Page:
Google Pixel: Third Time’s the Charm
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Since its very initial foray into smartphones with the Nexus, Google has not had a sharp focus on hardware, instead being content with pushing Android OS. While the move helped Android become the most significant OS in the world, Google’s lack of focus on building critical supply chain partnerships, or the in-house talent, meant it did not have the depth to build great smartphones with must-have features, or even so, to scale-up to meet potential consumer demand. So, when they hit the market, Google’s smartphones, despite boasting of stock Android, lacked the design aesthetic, the must-have features and the edge to compete with others.
The Pixel 3 and Pixel 3 XL could potentially be the best smartphones from the Google stable, thanks to the full integration of the HTC R&D talent into Google. The new Pixels should come with more reliable hardware than the previous iterations of the Pixel. More than the hardware, Google’s focus has been on its AI-based photography. Last year, the Pixel 2’s imaging capabilities were the best, and beyond any offered by Apple, Samsung and the rest. However, since then, the competition has moved far ahead, and it will be interesting to see how Google responds this time around with the Pixel 3. The possibility of a rumored second front lens, powered by AI, could result in more improved selfies.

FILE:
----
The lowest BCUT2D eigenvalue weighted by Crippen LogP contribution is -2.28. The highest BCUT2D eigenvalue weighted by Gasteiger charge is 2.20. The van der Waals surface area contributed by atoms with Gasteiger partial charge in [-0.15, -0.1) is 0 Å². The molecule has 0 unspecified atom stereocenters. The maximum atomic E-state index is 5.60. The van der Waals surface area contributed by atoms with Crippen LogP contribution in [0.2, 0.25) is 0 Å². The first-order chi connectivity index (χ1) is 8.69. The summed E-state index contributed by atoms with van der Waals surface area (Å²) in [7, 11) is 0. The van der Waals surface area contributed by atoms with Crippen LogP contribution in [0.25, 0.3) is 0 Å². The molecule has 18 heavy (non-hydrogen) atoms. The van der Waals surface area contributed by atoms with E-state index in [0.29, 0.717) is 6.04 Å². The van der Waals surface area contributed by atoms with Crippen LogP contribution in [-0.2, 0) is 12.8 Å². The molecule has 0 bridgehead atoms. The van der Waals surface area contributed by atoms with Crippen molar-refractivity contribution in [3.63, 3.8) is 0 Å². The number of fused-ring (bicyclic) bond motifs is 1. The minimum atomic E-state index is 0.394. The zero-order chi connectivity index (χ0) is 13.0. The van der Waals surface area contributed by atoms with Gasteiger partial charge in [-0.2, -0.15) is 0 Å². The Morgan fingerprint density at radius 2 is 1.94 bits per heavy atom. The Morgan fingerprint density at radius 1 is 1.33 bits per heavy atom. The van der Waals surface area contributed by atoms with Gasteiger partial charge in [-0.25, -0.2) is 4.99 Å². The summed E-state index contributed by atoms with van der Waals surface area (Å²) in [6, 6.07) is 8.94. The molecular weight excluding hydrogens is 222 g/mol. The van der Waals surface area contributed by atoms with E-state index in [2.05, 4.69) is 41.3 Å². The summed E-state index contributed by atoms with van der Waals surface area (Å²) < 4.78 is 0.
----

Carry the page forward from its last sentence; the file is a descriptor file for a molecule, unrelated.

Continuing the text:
For Google, the competition is no longer confined to Apple or Samsung. There are many other smartphone brands taking big calculated risks with their smartphone offerings. Google would need to take a leaf out of Microsoft’s acquisition playbook and come up with a string of acquisitions that would provide it with the talent necessary to build a competitive edge in the hypercompetitive smartphone market.
Google’s nascent foray into hardware, thus far, has mostly been a work-in-progress, with its most prominent success being Google Chromecast. The Chromecast nailed it with its value proposition and affordable pricing. When it comes to Smartphones, Google has premium aspirations and gunning for Apple and Samsung. For Google Pixel 3 and 3 XL to be successful, it would need to be not just premium-looking, but also up the ante with its software to push past other competitive smartphone offerings.
For Pixel 3 and 3 XL to be successful on current rumoured specs and form, it would find widespread consumer acceptance, if it were to price it in the sub $500 price range, and aimed at the likes of OnePlus, Asus, Vivo, Oppo.
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CyberMedia Research conducts the Budget Smartphones Channel Audit to capture the perspectives, preferences, challenges and dislikes of retailers around ‘value for money’ (INR <10,000) smartphone brands, capturing a compelling picture of smartphone brands in the market.
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